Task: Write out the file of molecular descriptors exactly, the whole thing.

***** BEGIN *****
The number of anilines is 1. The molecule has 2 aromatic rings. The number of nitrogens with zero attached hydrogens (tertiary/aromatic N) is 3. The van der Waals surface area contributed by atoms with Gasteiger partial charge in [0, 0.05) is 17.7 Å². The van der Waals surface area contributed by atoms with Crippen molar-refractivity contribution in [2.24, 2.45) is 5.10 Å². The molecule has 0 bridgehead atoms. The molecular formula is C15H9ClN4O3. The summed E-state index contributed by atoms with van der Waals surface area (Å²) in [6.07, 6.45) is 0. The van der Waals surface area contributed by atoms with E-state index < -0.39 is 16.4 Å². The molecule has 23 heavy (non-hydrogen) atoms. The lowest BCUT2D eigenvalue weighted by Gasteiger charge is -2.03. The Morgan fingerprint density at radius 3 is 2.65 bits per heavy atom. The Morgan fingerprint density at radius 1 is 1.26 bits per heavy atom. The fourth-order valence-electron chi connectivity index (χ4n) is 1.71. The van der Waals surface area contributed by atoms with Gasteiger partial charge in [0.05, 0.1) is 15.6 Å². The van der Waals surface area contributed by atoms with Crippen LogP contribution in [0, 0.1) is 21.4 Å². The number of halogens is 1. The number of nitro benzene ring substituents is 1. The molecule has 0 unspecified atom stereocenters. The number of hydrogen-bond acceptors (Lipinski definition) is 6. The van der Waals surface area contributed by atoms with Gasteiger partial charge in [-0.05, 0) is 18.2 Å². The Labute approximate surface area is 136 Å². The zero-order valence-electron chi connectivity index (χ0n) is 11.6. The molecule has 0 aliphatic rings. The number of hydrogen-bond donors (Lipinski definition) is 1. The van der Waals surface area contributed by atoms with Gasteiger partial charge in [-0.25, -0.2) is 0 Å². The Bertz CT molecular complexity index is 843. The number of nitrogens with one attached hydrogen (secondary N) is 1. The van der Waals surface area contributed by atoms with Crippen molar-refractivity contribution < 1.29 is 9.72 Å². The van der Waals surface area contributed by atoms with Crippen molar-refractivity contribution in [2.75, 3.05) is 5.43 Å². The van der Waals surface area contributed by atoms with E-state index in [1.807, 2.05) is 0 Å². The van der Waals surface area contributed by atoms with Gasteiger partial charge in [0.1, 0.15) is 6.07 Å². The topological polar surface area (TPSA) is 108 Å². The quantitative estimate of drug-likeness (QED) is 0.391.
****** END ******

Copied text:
The number of anilines is 1. The molecule has 2 aromatic rings. The number of nitrogens with zero attached hydrogens (tertiary/aromatic N) is 3. The van der Waals surface area contributed by atoms with Gasteiger partial charge in [0, 0.05) is 17.7 Å². The van der Waals surface area contributed by atoms with Crippen molar-refractivity contribution in [2.24, 2.45) is 5.10 Å². The molecule has 0 bridgehead atoms. The molecular formula is C15H9ClN4O3. The summed E-state index contributed by atoms with van der Waals surface area (Å²) in [6.07, 6.45) is 0. The van der Waals surface area contributed by atoms with E-state index < -0.39 is 16.4 Å². The molecule has 23 heavy (non-hydrogen) atoms. The lowest BCUT2D eigenvalue weighted by Gasteiger charge is -2.03. The Morgan fingerprint density at radius 3 is 2.65 bits per heavy atom. The Morgan fingerprint density at radius 1 is 1.26 bits per heavy atom. The fourth-order valence-electron chi connectivity index (χ4n) is 1.71. The van der Waals surface area contributed by atoms with Gasteiger partial charge in [0.05, 0.1) is 15.6 Å². The van der Waals surface area contributed by atoms with Crippen LogP contribution in [0, 0.1) is 21.4 Å². The number of halogens is 1. The number of nitro benzene ring substituents is 1. The molecule has 0 unspecified atom stereocenters. The number of hydrogen-bond acceptors (Lipinski definition) is 6. The van der Waals surface area contributed by atoms with Gasteiger partial charge in [-0.05, 0) is 18.2 Å². The Labute approximate surface area is 136 Å². The zero-order valence-electron chi connectivity index (χ0n) is 11.6. The molecule has 0 aliphatic rings. The number of hydrogen-bond donors (Lipinski definition) is 1. The van der Waals surface area contributed by atoms with Gasteiger partial charge in [-0.25, -0.2) is 0 Å². The Bertz CT molecular complexity index is 843. The number of nitrogens with one attached hydrogen (secondary N) is 1. The van der Waals surface area contributed by atoms with Crippen molar-refractivity contribution < 1.29 is 9.72 Å². The van der Waals surface area contributed by atoms with Crippen molar-refractivity contribution in [2.75, 3.05) is 5.43 Å². The van der Waals surface area contributed by atoms with E-state index in [1.807, 2.05) is 0 Å². The van der Waals surface area contributed by atoms with Gasteiger partial charge in [0.1, 0.15) is 6.07 Å². The topological polar surface area (TPSA) is 108 Å². The quantitative estimate of drug-likeness (QED) is 0.391.